- Per-second billing
- No contracts
- All rate plans included call waiting, voicemail, and call display
- Per-second billing removed
- Monthly plans still offered, but lots of pressure to sign a contract
- Pay extra for features such as voicemail and call display
For years, Telus customer service reps have been nagging me on an almost monthly basis to try to get me to sign up for a contract in lieu of my wonderful grandfathered Clearnet plan, but to no avail. Of course, that alone wasn't enough to draw me away. A number of factors have caused me to switch providers. Namely:
- Most Telus phones have crippled Bluetooth. If I'm paying >$350 for a phone, it had better have Bluetooth working fully.
- Most Telus phones typically do not come with data cables. I had to pay $50 for my LG8100's data cable, only to have to spend an extra day scouring the Internet for the cable driver (no, they didn't have the decency to include the driver with the cable) so I could sync up the phone to my computer.
- When downloading a ringtone from Telus, you can't even preview the ringtone. I ended up spending $10 on ringtones I didn't actually want because I wasn't allowed to preview them.
- Telus forces you to pay for their ringtones, rather than allow you to load them from the data cable (hence why the driver isn't included with the cable). Oh, and you have to pay a download fee plus the cost of the ringtone itself.
- I have never received anything from Telus to thank me for my customer loyalty. Well, that's a bit of a lie. I once received a little stuffed pig in the mail. Oh, and last year, I convinced them to give me a $100 discount on a phone (a phone which SUCKED, BTW) after I complained to them. And last, but not least, just before I left Telus, I did get a letter in the mail offering me $50 off a new phone for my customer loyalty. Too little too late. Plus, I had to wait 8 years for a whole $50 off a new phone? Wow, geez, I sure do feel special.
- They charge me for switching handsets. What's up with that? It's a 2-second job that a monkey could do. How does that warrant a whopping $30 or so??? Oh, but hey, if you do it online, it's *only* around $20.
- Way too much fine print. I just went onto the Telus site and picked a random rate plan, and this is what I got. As you can see, there is way too much fine print. And of course, they do whatever they can to try to lock you into a contract.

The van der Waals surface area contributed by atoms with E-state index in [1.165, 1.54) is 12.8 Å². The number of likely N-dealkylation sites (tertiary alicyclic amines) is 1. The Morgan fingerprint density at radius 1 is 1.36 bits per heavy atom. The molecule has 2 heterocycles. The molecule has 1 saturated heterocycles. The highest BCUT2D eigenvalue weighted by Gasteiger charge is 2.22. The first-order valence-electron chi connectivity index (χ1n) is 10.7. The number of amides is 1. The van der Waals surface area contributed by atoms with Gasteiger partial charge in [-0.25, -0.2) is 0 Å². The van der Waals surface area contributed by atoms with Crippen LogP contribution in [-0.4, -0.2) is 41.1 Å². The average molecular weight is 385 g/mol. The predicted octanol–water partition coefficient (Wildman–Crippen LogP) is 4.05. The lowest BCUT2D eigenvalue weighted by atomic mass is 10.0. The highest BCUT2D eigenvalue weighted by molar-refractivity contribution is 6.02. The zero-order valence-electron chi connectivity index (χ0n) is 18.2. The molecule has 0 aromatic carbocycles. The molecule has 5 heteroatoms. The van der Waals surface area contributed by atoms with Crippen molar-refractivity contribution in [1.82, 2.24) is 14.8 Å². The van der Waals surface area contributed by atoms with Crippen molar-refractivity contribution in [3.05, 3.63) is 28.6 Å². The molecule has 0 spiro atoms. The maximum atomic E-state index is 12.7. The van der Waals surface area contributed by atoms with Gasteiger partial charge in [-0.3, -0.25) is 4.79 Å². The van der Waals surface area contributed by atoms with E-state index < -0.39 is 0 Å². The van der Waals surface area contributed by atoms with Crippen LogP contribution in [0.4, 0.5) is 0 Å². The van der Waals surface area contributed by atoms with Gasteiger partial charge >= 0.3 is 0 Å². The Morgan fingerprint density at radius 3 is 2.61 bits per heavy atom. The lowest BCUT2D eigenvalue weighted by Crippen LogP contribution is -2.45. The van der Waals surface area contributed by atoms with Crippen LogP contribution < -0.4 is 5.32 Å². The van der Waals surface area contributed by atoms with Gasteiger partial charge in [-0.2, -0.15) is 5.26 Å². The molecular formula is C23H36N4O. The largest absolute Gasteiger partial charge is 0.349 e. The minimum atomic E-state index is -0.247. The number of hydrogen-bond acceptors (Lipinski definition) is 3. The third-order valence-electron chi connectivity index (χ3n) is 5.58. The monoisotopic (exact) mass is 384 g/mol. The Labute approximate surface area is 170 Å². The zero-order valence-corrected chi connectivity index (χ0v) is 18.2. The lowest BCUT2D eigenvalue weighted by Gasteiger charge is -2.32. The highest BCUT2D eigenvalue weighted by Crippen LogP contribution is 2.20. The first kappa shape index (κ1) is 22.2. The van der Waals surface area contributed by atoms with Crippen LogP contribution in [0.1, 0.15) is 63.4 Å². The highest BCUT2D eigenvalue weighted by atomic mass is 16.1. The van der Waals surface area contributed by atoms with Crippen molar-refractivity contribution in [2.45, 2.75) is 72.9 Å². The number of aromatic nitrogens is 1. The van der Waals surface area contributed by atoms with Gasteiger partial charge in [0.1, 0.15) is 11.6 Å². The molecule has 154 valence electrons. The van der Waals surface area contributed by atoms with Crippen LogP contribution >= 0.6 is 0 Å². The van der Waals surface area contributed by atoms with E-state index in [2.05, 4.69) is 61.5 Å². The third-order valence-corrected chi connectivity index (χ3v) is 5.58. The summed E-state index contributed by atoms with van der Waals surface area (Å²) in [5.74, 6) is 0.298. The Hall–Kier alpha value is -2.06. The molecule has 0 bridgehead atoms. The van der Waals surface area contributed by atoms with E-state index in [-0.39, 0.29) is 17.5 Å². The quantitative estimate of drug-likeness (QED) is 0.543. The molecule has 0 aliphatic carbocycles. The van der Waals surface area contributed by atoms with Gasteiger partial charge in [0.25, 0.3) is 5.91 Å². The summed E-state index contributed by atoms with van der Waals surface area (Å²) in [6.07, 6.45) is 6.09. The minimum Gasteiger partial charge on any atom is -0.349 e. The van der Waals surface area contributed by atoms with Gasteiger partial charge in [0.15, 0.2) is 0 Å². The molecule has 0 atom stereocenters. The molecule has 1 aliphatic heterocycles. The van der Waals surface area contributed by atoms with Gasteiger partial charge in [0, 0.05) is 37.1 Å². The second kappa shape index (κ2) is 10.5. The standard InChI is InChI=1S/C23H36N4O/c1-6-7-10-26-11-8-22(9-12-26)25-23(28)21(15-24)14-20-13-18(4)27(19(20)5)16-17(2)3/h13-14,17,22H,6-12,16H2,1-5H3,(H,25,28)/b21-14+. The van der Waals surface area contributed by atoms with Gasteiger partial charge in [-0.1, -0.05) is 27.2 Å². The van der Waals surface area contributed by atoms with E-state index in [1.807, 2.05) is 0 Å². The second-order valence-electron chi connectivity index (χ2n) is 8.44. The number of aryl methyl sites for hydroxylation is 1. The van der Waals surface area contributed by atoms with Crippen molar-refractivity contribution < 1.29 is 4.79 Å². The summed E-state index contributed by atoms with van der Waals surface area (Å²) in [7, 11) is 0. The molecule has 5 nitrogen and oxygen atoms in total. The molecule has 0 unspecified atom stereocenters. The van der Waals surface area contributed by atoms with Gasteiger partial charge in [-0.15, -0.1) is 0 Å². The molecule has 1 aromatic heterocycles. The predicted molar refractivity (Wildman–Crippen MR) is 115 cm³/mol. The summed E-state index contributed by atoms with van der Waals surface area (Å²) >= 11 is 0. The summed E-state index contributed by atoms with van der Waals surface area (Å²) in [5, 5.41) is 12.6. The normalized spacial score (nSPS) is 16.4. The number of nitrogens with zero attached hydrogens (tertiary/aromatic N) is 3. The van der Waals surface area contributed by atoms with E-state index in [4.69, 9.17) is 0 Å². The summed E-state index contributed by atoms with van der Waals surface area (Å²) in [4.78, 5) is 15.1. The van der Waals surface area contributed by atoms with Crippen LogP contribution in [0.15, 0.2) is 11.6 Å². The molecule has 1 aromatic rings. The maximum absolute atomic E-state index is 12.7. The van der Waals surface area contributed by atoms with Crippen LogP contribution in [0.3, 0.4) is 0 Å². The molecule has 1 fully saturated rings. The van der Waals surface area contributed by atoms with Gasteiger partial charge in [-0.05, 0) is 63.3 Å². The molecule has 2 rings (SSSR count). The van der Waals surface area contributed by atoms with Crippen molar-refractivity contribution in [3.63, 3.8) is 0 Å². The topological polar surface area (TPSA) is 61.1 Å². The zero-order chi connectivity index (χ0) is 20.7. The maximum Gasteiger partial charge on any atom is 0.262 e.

- Their customer service reps are snarky. Last time I spoke to a Telus CSR complaining about their crappy service, I was told that they're just running a business. First of all, she talked down to me like I was some sort of idiot. News flash - I worked in consulting for almost 4 years. I think I know how a business works a little better than she does. Secondly, that is a very poor example of customer service.
- GSM is better. Phones are smaller, can be unlocked in case I decide to change providers, AND there's a high likelihood that I can use my phone abroad for emergency purposes when I travel.
- Phone number portability. I've been resisting the temptation to change service providers because I've had my mobile # for the last 8 years. Now that cell phone numbers can be ported over in Canada, I am free to shop around at will.
- My ugly piece of crap brick of an LG8100 phone sucks. I haven't even had it for a year, and it's already giving me problems. Namely, it shuts itself off spontaneously when I close it. When I took it to Telus to see what they could do, they said that they could send it out to be fixed and would give me a loaner (usually a crappier model). If I sent it out to git it fixed from a store other than the store from which I purchased it, I would be charged $30 for the piece of crap loaner, plus I would be without my phone for who knows how many weeks. Arrrrrgh!!!
So in a nutshell, Telus has over the years done their utmost not ratain me as a customer, so I have repaid the favor and have finally left for the greener pastures of GSM. I am now a Fido customer with a wicked rate plan (still no contract!) and per-second billing. So Telus Mobility, if you're listening: SCREW YOU!